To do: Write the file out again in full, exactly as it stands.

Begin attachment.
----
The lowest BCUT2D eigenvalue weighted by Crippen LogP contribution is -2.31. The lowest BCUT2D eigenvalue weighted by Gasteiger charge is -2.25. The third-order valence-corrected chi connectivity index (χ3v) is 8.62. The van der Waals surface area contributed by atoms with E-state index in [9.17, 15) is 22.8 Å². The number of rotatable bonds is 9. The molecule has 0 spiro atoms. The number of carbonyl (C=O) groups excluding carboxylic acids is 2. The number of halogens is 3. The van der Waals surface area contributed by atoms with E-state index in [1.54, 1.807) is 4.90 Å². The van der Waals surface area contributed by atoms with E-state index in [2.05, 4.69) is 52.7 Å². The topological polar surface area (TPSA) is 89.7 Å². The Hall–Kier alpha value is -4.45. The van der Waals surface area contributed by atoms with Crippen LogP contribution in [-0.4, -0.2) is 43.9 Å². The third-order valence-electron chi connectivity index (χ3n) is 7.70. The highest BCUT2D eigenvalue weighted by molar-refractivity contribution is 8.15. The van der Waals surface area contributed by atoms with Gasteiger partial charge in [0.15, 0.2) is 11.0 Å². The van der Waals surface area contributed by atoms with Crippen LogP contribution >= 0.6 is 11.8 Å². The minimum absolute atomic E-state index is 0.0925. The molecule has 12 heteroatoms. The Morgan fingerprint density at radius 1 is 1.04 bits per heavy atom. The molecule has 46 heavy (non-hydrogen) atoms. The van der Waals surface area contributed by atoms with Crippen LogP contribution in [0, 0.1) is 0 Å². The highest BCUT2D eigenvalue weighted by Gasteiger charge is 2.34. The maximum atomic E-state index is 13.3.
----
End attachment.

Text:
The lowest BCUT2D eigenvalue weighted by Crippen LogP contribution is -2.31. The lowest BCUT2D eigenvalue weighted by Gasteiger charge is -2.25. The third-order valence-corrected chi connectivity index (χ3v) is 8.62. The van der Waals surface area contributed by atoms with E-state index in [9.17, 15) is 22.8 Å². The number of rotatable bonds is 9. The molecule has 0 spiro atoms. The number of carbonyl (C=O) groups excluding carboxylic acids is 2. The number of halogens is 3. The van der Waals surface area contributed by atoms with E-state index in [1.54, 1.807) is 4.90 Å². The van der Waals surface area contributed by atoms with E-state index in [2.05, 4.69) is 52.7 Å². The topological polar surface area (TPSA) is 89.7 Å². The Hall–Kier alpha value is -4.45. The van der Waals surface area contributed by atoms with Crippen LogP contribution in [-0.4, -0.2) is 43.9 Å². The third-order valence-electron chi connectivity index (χ3n) is 7.70. The highest BCUT2D eigenvalue weighted by molar-refractivity contribution is 8.15. The van der Waals surface area contributed by atoms with Gasteiger partial charge in [0.15, 0.2) is 11.0 Å². The van der Waals surface area contributed by atoms with Crippen LogP contribution >= 0.6 is 11.8 Å². The minimum absolute atomic E-state index is 0.0925. The molecule has 12 heteroatoms. The Morgan fingerprint density at radius 1 is 1.04 bits per heavy atom. The molecule has 46 heavy (non-hydrogen) atoms. The van der Waals surface area contributed by atoms with Crippen LogP contribution in [0, 0.1) is 0 Å². The highest BCUT2D eigenvalue weighted by Gasteiger charge is 2.34. The maximum atomic E-state index is 13.3.